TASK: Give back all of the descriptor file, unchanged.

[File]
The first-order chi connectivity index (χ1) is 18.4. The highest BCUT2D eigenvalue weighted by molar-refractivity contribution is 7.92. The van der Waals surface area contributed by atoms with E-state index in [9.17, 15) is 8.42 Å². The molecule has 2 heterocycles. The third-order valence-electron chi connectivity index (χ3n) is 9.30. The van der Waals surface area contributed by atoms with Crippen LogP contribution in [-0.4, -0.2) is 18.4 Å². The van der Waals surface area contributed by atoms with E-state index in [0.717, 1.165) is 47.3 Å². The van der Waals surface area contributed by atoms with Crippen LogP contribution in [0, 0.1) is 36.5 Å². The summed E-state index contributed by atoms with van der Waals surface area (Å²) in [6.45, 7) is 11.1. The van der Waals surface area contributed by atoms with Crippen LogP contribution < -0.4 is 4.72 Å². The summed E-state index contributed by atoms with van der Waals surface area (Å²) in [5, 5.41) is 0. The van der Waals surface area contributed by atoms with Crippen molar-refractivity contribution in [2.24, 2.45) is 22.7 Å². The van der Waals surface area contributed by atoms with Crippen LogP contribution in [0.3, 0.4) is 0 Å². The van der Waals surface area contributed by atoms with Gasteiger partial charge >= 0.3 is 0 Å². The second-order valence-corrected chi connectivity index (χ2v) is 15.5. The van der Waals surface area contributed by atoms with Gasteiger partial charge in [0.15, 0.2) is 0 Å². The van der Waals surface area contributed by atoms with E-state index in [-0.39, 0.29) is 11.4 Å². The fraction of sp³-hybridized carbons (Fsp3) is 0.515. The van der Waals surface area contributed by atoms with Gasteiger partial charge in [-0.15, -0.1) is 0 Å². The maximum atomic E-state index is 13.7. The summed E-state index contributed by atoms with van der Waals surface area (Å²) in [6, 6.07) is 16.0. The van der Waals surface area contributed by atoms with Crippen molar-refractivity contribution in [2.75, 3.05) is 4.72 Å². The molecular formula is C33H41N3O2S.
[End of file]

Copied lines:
The first-order chi connectivity index (χ1) is 18.4. The highest BCUT2D eigenvalue weighted by molar-refractivity contribution is 7.92. The van der Waals surface area contributed by atoms with E-state index in [9.17, 15) is 8.42 Å². The molecule has 2 heterocycles. The third-order valence-electron chi connectivity index (χ3n) is 9.30. The van der Waals surface area contributed by atoms with Crippen LogP contribution in [-0.4, -0.2) is 18.4 Å². The van der Waals surface area contributed by atoms with E-state index in [0.717, 1.165) is 47.3 Å². The van der Waals surface area contributed by atoms with Crippen LogP contribution in [0, 0.1) is 36.5 Å². The summed E-state index contributed by atoms with van der Waals surface area (Å²) in [6.45, 7) is 11.1. The van der Waals surface area contributed by atoms with Crippen LogP contribution < -0.4 is 4.72 Å². The summed E-state index contributed by atoms with van der Waals surface area (Å²) in [5, 5.41) is 0. The van der Waals surface area contributed by atoms with Crippen molar-refractivity contribution in [2.24, 2.45) is 22.7 Å². The van der Waals surface area contributed by atoms with Crippen LogP contribution in [0.3, 0.4) is 0 Å². The van der Waals surface area contributed by atoms with Gasteiger partial charge >= 0.3 is 0 Å². The second-order valence-corrected chi connectivity index (χ2v) is 15.5. The van der Waals surface area contributed by atoms with Gasteiger partial charge in [0.15, 0.2) is 0 Å². The van der Waals surface area contributed by atoms with E-state index in [-0.39, 0.29) is 11.4 Å². The fraction of sp³-hybridized carbons (Fsp3) is 0.515. The van der Waals surface area contributed by atoms with Gasteiger partial charge in [-0.15, -0.1) is 0 Å². The maximum atomic E-state index is 13.7. The summed E-state index contributed by atoms with van der Waals surface area (Å²) in [6, 6.07) is 16.0. The van der Waals surface area contributed by atoms with Crippen molar-refractivity contribution in [2.75, 3.05) is 4.72 Å². The molecular formula is C33H41N3O2S.